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Footlight Parade

The Busby Berkeley Collection

If 1933's Footlight Parade is the best of the Busby Berkeley musicals, its all due to the presence of James Cagney. And that's nothing against Berkeley regulars like Joan Blondell or Guy Kibbee, it's just Cagney's performance (at the time against-type casting for the former Public Enemy) enlivens the material with one of the screen's best actors, which sets it apart from the rest. Cagney stars as Chester Kent, who is struggling during the Depression and decides to sell revues to as many theaters as he can at a reduced rate, just as supermarkets reduce their rate by selling in bulk. Getting new numbers is always a hassle, and there's a spy stealing Kent's material, while his partners (including Guy Kibbee) are bilking Kent of his due. Kent's secretary Nan Prescott (Blondell) harbors some feelings for him, while he romances another woman and also has to deal with his not-yet-ex-wife, and Scotty Blair (Dick Powell) joins the company and gets feelings for secretary-turned-dancer Bea Thorn (Ruby Keeler). Footlight Parade is an amusing backstage comedy that saves its best bits for last: Though there's a number in the middle entitled "Sittin' on a Back Yard Fence," the finale wraps up with three numbers back-to-back-to-back: "Honeymoon Hotel," the swimming pool-based number "By a Waterfall," and "Shanghai Lil," which features an obviously pre-Code opium den and Cagney hoofing with the best of them. And it's Cagney who enlivens an already fun picture — just watching him stroll across a stage reveals a musicality that is entrancing, and here he's offered a chance to prove his worth as a dance man, even more than in the also-excellent Yankee Doodle Dandy. Much of the film is directed by Lloyd Bacon (as he also did the same year's 42nd Street), and he does a fine, workmanlike job, staging some great knowing banter. But — as is the case with the earlier effort — his work is outshined by Busby Berkeley's insane and extravagant staging of the musical numbers. "Honeymoon Hotel" is another ode to would-be marriages (at the hotel all the married people have the last name of Smith) with a strange and perverse appearance of a horny child played by Billy Barty, and "By a Waterfall" one of the great examples of Berkeley's brilliant sense of human symmetry that begs the question (as do all these films): How could this possibly staged in a theater so that people could actually see it? No matter — neither a stage nor words can do justice to the kaleidoscope ingenuity of the numbers. Warner Home Video presents Footlight Parade in full-frame (1.33:1 OAR) and DD 1.0 audio. Extras include the featurette "Footlight Parade: Music for the Decades," featuring John Landis and John Waters among others (15 min.), the vintage shorts "Rambling Round Radio Row #8" (10 min.) and "Vaudeville Reel #1" (11 min.), the vintage cartoons "Young and Healthy" (7 min.) and "Honeymoon Hotel" (7 min.), and the theatrical trailer. Keep-case.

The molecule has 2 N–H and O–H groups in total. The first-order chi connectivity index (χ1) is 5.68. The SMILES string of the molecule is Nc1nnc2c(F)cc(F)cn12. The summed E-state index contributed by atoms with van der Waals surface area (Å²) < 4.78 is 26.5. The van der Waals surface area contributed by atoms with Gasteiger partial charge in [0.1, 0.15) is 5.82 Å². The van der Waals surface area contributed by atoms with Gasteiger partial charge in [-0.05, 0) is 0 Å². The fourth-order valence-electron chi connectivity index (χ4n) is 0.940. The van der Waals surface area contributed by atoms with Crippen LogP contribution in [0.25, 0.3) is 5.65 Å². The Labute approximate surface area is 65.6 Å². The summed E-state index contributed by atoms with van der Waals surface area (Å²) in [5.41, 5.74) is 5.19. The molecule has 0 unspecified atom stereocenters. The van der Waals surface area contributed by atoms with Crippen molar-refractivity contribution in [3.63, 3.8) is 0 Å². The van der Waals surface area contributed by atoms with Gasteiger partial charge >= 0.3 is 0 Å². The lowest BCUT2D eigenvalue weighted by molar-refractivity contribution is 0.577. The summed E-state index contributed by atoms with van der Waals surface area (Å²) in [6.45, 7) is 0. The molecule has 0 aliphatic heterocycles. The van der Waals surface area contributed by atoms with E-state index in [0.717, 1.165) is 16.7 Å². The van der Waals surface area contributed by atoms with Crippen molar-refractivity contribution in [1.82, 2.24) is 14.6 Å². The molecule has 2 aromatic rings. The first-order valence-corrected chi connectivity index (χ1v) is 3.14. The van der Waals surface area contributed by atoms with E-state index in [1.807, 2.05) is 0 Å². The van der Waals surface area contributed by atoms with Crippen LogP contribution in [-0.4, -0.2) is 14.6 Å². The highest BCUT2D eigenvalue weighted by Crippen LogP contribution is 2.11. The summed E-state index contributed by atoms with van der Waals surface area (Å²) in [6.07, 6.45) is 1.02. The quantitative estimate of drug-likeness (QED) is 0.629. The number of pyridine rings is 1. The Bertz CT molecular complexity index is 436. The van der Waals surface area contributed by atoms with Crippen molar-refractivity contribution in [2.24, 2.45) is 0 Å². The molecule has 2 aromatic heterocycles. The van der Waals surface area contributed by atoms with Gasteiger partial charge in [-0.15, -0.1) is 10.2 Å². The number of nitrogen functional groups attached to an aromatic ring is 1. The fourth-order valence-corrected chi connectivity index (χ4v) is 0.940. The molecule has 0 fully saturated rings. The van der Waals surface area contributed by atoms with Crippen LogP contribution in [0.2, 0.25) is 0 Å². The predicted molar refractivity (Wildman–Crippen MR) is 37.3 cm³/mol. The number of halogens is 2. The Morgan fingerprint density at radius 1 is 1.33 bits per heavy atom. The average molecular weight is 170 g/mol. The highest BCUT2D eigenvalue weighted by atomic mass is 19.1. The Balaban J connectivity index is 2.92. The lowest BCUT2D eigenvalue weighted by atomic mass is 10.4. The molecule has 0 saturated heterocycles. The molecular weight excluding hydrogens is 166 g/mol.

—DSH



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